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Jaime Jarrín has seen every big Dodgers moment in L.A.: Here are his fondest memories

Legendary Dodgers Spanish broadcaster Jaime Jarrín smiles from the booth at Dodger Stadium.
Legendary Dodgers Spanish broadcaster Jaime Jarrín, who is retiring after this season, offers up his top Dodgers moments since they came to Los Angeles.
(Robert Gauthier/Los Angeles Times)

Jaime Jarrín, the longest-tenured broadcaster in Major League Baseball, has witnessed more games at Dodger Stadium than anyone else since it opened in 1962. Sixty years later, the ballpark will fittingly host its second All-Star Game in Jarrín’s 64th and final season as one of the club’s Spanish-language radio voices. That’s six-plus decades of Dodgers moments in Los Angeles. Here are the 86-year-old Hall of Famer’s favorites. (The interview, conducted in Spanish, was edited for brevity and clarity.)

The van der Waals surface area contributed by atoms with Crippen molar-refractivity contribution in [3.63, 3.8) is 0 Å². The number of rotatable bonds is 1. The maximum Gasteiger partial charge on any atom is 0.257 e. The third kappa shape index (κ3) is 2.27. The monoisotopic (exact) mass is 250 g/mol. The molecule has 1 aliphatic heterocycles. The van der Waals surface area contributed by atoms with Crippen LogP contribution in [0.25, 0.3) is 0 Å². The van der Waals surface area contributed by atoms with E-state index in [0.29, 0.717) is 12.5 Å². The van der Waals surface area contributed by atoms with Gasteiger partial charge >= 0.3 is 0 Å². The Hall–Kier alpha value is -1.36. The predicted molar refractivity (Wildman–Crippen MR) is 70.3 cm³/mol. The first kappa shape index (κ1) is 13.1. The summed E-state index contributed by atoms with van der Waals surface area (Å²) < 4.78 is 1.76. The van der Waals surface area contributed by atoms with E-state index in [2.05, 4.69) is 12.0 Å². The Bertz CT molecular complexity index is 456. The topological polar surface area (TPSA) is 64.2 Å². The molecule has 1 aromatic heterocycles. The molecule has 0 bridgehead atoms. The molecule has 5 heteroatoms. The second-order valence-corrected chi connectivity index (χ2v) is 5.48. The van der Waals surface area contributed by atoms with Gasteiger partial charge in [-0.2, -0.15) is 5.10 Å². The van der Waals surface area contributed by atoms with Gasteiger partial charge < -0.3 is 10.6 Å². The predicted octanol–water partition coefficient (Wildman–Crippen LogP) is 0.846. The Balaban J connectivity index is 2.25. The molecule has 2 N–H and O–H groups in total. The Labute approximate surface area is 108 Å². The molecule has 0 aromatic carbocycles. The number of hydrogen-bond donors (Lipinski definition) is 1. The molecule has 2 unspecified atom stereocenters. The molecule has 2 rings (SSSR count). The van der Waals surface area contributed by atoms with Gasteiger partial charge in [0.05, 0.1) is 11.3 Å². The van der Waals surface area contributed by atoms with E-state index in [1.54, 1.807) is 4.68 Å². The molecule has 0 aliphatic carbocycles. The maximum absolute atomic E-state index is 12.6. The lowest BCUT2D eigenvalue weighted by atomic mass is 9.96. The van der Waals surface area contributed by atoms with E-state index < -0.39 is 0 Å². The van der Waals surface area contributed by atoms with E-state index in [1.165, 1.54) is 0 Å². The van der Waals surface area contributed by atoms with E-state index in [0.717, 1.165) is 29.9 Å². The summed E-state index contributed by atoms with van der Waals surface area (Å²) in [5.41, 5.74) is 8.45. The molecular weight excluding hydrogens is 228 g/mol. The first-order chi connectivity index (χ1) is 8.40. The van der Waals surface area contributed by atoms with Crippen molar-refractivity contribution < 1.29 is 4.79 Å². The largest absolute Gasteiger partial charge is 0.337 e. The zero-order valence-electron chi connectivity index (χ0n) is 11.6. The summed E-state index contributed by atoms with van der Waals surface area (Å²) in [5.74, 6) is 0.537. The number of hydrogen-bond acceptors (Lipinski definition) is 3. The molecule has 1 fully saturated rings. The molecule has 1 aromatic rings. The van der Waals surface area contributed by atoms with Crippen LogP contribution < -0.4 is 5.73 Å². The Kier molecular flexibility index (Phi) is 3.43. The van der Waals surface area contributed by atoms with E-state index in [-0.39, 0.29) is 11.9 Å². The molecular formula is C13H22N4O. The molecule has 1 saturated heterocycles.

1. Dodgers’ first game in Los Angeles

(April 18, 1958, at the Coliseum)

It was awesome, for me, to be in the Coliseum as a spectator. I wasn’t working. I was preparing myself for the next year. But it was an awesome sight, seeing a place so big like the Coliseum and see almost 80,000 people there. I said, “Wow! How is it possible for one place to have so many people for a sporting event.”

2. Sandy Koufax’s perfect game

(Sept. 9, 1965, vs. Cubs at Dodger Stadium)

I’ve seen three perfect games. The first was Sandy Koufax’s. The second was Cincinnati’s Tom Browning against the Dodgers in Cincinnati. And the third one was Dennis Martinez’s against the Dodgers at Dodger Stadium. Koufax is here because it was the first and you don’t see a perfect game every day. And after the game, Sandy was very friendly. He took a photo with me, with the balls, the four balls [representing his four no-hitters]. And it was awesome for me because perfect games are special.

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Dodgers' Fernando Valenzuela and Ron Cey celebrate after Game 3 of the World Series against the Yankees on Oct. 23, 1981.